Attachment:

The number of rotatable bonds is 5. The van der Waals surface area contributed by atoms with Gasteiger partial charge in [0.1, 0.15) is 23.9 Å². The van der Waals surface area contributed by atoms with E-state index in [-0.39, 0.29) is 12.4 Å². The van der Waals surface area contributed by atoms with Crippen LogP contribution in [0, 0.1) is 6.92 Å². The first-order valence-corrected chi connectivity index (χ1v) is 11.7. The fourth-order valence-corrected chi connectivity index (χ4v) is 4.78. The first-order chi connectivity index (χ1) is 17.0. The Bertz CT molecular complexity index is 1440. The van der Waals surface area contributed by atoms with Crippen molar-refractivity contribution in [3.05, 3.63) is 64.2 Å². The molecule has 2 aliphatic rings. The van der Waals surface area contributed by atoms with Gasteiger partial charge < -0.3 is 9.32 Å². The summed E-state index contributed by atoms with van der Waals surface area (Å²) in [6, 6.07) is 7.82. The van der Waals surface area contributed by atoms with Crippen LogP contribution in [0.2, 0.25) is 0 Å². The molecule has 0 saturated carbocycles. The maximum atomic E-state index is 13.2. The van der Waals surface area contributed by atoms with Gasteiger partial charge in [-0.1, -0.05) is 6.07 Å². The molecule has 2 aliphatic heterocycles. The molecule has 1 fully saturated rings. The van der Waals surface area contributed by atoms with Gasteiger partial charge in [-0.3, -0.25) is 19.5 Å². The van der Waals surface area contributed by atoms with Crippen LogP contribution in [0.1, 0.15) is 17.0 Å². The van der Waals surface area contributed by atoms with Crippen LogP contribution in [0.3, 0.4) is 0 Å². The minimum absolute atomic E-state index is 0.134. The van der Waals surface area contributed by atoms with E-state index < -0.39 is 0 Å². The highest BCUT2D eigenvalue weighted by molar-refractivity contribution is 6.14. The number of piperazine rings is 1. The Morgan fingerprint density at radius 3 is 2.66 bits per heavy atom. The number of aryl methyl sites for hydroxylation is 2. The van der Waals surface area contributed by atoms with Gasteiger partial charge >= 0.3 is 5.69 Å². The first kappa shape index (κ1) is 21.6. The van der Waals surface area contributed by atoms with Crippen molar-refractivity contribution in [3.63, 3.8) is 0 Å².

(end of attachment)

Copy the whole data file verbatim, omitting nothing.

The number of rotatable bonds is 5. The van der Waals surface area contributed by atoms with Gasteiger partial charge in [0.1, 0.15) is 23.9 Å². The van der Waals surface area contributed by atoms with E-state index in [-0.39, 0.29) is 12.4 Å². The van der Waals surface area contributed by atoms with Crippen LogP contribution in [0, 0.1) is 6.92 Å². The first-order valence-corrected chi connectivity index (χ1v) is 11.7. The fourth-order valence-corrected chi connectivity index (χ4v) is 4.78. The first-order chi connectivity index (χ1) is 17.0. The Bertz CT molecular complexity index is 1440. The van der Waals surface area contributed by atoms with Crippen molar-refractivity contribution in [3.05, 3.63) is 64.2 Å². The molecule has 2 aliphatic rings. The van der Waals surface area contributed by atoms with Gasteiger partial charge < -0.3 is 9.32 Å². The summed E-state index contributed by atoms with van der Waals surface area (Å²) in [6, 6.07) is 7.82. The van der Waals surface area contributed by atoms with Crippen LogP contribution in [0.2, 0.25) is 0 Å². The molecule has 0 saturated carbocycles. The maximum atomic E-state index is 13.2. The van der Waals surface area contributed by atoms with Gasteiger partial charge in [-0.1, -0.05) is 6.07 Å². The molecule has 2 aliphatic heterocycles. The molecule has 1 fully saturated rings. The van der Waals surface area contributed by atoms with Gasteiger partial charge in [-0.3, -0.25) is 19.5 Å². The van der Waals surface area contributed by atoms with Crippen LogP contribution in [0.1, 0.15) is 17.0 Å². The van der Waals surface area contributed by atoms with Crippen LogP contribution in [0.3, 0.4) is 0 Å². The minimum absolute atomic E-state index is 0.134. The van der Waals surface area contributed by atoms with E-state index < -0.39 is 0 Å². The highest BCUT2D eigenvalue weighted by molar-refractivity contribution is 6.14. The number of piperazine rings is 1. The Morgan fingerprint density at radius 3 is 2.66 bits per heavy atom. The number of aryl methyl sites for hydroxylation is 2. The van der Waals surface area contributed by atoms with Gasteiger partial charge >= 0.3 is 5.69 Å². The first kappa shape index (κ1) is 21.6. The van der Waals surface area contributed by atoms with Crippen molar-refractivity contribution in [3.63, 3.8) is 0 Å².